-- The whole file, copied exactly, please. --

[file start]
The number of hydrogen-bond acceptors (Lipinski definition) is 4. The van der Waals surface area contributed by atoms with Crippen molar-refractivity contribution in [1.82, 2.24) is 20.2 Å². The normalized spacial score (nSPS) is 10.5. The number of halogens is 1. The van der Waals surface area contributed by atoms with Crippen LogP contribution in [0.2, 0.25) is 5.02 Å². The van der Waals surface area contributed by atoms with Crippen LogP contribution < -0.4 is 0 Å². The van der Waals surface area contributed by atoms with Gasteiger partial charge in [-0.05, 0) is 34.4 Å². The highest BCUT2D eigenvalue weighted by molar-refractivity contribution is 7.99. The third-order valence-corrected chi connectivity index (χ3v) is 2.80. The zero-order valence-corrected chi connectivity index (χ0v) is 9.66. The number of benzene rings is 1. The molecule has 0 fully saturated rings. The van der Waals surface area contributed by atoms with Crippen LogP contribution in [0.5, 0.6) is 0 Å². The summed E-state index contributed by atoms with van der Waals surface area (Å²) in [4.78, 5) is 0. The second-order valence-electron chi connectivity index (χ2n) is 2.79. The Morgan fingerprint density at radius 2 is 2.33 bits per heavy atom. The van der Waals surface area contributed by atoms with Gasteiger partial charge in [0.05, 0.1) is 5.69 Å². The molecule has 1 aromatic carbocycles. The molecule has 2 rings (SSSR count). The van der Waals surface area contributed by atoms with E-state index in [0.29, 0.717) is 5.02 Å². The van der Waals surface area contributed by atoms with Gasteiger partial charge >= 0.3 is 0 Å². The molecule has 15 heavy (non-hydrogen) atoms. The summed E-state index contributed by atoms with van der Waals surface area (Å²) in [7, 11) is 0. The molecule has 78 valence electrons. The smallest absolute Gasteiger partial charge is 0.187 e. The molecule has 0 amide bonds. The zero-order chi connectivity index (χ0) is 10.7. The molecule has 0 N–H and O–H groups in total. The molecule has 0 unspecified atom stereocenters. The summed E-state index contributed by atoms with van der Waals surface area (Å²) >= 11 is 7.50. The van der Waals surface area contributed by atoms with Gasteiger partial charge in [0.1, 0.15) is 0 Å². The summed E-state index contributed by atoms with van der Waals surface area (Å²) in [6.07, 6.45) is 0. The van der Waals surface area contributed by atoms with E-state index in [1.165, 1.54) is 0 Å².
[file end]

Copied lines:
The number of hydrogen-bond acceptors (Lipinski definition) is 4. The van der Waals surface area contributed by atoms with Crippen molar-refractivity contribution in [1.82, 2.24) is 20.2 Å². The normalized spacial score (nSPS) is 10.5. The number of halogens is 1. The van der Waals surface area contributed by atoms with Crippen LogP contribution in [0.2, 0.25) is 5.02 Å². The van der Waals surface area contributed by atoms with Crippen LogP contribution < -0.4 is 0 Å². The van der Waals surface area contributed by atoms with Gasteiger partial charge in [-0.05, 0) is 34.4 Å². The highest BCUT2D eigenvalue weighted by molar-refractivity contribution is 7.99. The third-order valence-corrected chi connectivity index (χ3v) is 2.80. The zero-order valence-corrected chi connectivity index (χ0v) is 9.66. The number of benzene rings is 1. The molecule has 0 fully saturated rings. The van der Waals surface area contributed by atoms with Crippen LogP contribution in [0.5, 0.6) is 0 Å². The summed E-state index contributed by atoms with van der Waals surface area (Å²) in [4.78, 5) is 0. The second-order valence-electron chi connectivity index (χ2n) is 2.79. The Morgan fingerprint density at radius 2 is 2.33 bits per heavy atom. The van der Waals surface area contributed by atoms with Gasteiger partial charge in [0.05, 0.1) is 5.69 Å². The molecule has 1 aromatic carbocycles. The molecule has 2 rings (SSSR count). The van der Waals surface area contributed by atoms with E-state index in [0.29, 0.717) is 5.02 Å². The van der Waals surface area contributed by atoms with Gasteiger partial charge >= 0.3 is 0 Å². The molecule has 15 heavy (non-hydrogen) atoms. The summed E-state index contributed by atoms with van der Waals surface area (Å²) in [7, 11) is 0. The molecule has 78 valence electrons. The smallest absolute Gasteiger partial charge is 0.187 e. The molecule has 0 amide bonds. The zero-order chi connectivity index (χ0) is 10.7. The molecule has 0 N–H and O–H groups in total. The molecule has 0 unspecified atom stereocenters. The summed E-state index contributed by atoms with van der Waals surface area (Å²) >= 11 is 7.50. The van der Waals surface area contributed by atoms with Gasteiger partial charge in [0.1, 0.15) is 0 Å². The summed E-state index contributed by atoms with van der Waals surface area (Å²) in [6.07, 6.45) is 0. The van der Waals surface area contributed by atoms with E-state index in [1.165, 1.54) is 0 Å².